The Syria Situation and International Law

There is a long history of deterioration of the situation in Syria. The conflict began over two years ago. Over 100,000 people are dead as a result and there is a humanitarian refugee crisis on the country’s borders. The civil war began because of decades of oppression perpetrated by the Assad regime against its people. There is also a history of Russian and Iranian support for the Syrian regime which complicates the position of the United States in relation to the matter even further.

A number of international organisations have made assessments of the conflict as having escalated to the level of being an outbreak of armed conflict. The international committee of the Red Cross echoed an assessment my by RULAC that it is now an armed conflict but without an international character. The United Nations Under-Secretary-General for Peacekeeping Operations has also said that the situation amounts to a civil war. The Independent International Commission of Inquiry on Syria has made a similar statement. The reason that this is significant is that when there is a recognised armed conflict, the laws of international criminal law, international human rights law and international humanitarian law apply to the situation.

The new revelation that chemical weapons are being used also means that these laws are now being breached and possibly justifies intervention under the terms of international law expressed in the UN charter. This is becoming so much the case that recently, Elliot Engel, the highest ranking Democrat member in the lower house of Congress on the Foreign Affairs Committee has called for the President Barack Obama to authorise strikes against Syria in light of evidence emerging of the use of chemical weapons against the civilian population in Syria.

The situation has parallels with the massive intelligence failure that occurred prior to the Iraq war where an informant gave information to the United States government about the existence of mobile weapons laboratories in Iraq. The informant who would later be referred to as ‘curveball’ admitted lying about the existence of weapons of mass destruction prior to the invasion of Iraq in 2003 with his reason being that he was a local enemy of the Saddam Hussein regime and he wanted to provoke the United States into invading the country and overthrowing the government. In light of this recent history, it would seem that it would be apt for the intelligence community to make probing assessments from a variety of sources about this intelligence before giving recommendations about the use of force.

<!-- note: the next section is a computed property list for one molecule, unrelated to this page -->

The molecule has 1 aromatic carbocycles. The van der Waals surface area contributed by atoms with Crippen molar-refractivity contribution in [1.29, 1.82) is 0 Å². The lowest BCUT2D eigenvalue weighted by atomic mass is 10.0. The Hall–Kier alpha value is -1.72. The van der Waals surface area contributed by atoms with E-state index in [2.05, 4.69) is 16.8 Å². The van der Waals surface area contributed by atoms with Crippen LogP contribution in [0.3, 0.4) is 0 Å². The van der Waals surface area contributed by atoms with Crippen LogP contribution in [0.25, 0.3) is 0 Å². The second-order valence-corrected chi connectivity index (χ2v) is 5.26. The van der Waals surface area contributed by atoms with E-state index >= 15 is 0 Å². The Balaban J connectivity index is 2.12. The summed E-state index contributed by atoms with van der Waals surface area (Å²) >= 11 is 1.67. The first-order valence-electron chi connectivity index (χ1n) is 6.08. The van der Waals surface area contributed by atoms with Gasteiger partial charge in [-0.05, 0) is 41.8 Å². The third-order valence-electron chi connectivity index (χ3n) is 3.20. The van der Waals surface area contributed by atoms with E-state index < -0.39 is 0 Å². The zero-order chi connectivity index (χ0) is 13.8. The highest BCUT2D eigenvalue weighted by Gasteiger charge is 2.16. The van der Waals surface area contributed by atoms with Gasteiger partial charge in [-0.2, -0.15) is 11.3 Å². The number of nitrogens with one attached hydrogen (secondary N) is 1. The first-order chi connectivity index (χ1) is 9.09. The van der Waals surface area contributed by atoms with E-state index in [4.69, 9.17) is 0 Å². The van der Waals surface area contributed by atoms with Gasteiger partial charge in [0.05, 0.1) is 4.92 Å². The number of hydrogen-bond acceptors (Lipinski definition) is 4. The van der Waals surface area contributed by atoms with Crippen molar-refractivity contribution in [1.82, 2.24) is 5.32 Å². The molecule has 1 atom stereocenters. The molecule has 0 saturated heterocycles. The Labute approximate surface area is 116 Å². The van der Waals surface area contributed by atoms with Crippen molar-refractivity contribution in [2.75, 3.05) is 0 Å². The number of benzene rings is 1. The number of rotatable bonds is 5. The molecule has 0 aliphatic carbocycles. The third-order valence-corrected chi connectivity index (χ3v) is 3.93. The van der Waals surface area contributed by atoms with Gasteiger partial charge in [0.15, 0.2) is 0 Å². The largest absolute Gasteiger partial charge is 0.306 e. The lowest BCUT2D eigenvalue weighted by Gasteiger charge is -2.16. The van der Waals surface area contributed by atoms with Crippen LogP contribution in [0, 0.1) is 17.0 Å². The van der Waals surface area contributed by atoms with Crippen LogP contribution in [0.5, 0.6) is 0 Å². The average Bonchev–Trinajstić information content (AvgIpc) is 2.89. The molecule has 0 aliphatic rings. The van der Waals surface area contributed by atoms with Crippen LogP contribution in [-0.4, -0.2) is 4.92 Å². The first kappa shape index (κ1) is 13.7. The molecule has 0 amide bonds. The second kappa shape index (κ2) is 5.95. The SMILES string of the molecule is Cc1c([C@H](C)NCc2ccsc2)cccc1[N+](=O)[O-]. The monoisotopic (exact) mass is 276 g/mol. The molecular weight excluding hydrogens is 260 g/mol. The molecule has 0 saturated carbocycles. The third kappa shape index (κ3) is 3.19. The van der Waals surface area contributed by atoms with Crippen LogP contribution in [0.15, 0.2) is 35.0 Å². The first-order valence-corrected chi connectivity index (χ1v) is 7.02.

However, there are a variety of international legal issues which could arise where the United States chooses to take action on the Syrian issue. Perhaps the principle one is if it is legal for the United States or other foreign countries to arm the rebels in Syria. The People’s Republic of China as well as the Russian Federation have both said that such an action would be illegal under international law. The most basic argument is that the Assad government is still the recognised government under international law and other states cannot, therefore, under the terms of the United Nations Charter attack the country unless it is in self defence. The Nicaragua case of 1986 from the ICJ found that the supplying of arms to rebel groups by a foreign power constitutes the use of force under international law. However, when there is the prospect of a genocide or a crime against humanity occurring, arming rebel groups could be within the scope of what is considered legal under international law. This question is very complicated because of the fact that the rebels have also committed acts which are considered to be an atrocity in the eyes of the international community.

Another major issue is the legality of a no-fly zone which is being considered by the United States. The consensus amongst the expert appears to be that a restriction upon the territorial sovereignty of a state needs to have approval from the United Nations as in the case of the no fly zone enforced subsequent to the first gulf war. The Russian Federation as also indicated that it would oppose any resolution to this effect. The United States appears to believe that it would be possible because there would not be an attempt to establish routine control over the territory of Syria. The intervention in conflicts without UN approval has a mixed history because the Kosovo intervention was largely seen as a success and occurred without the blessing of the United Nations. However, the second Iraq War was anything but a success in the final
analysis.

The final international law issue which arises is the question of what jurisdiction will the International Criminal Court have to prosecute individuals in respect of war crimes and crimes against humanity committed in the course of the conflict. But Syria is not a signatory to the treaty which established the Court making this question largely of academic interest only. Although the Security Council of the United Nations can refer a matter to it, this is unlikely at present because of the Russian and Chinese positions expressed through their diplomatic channels.

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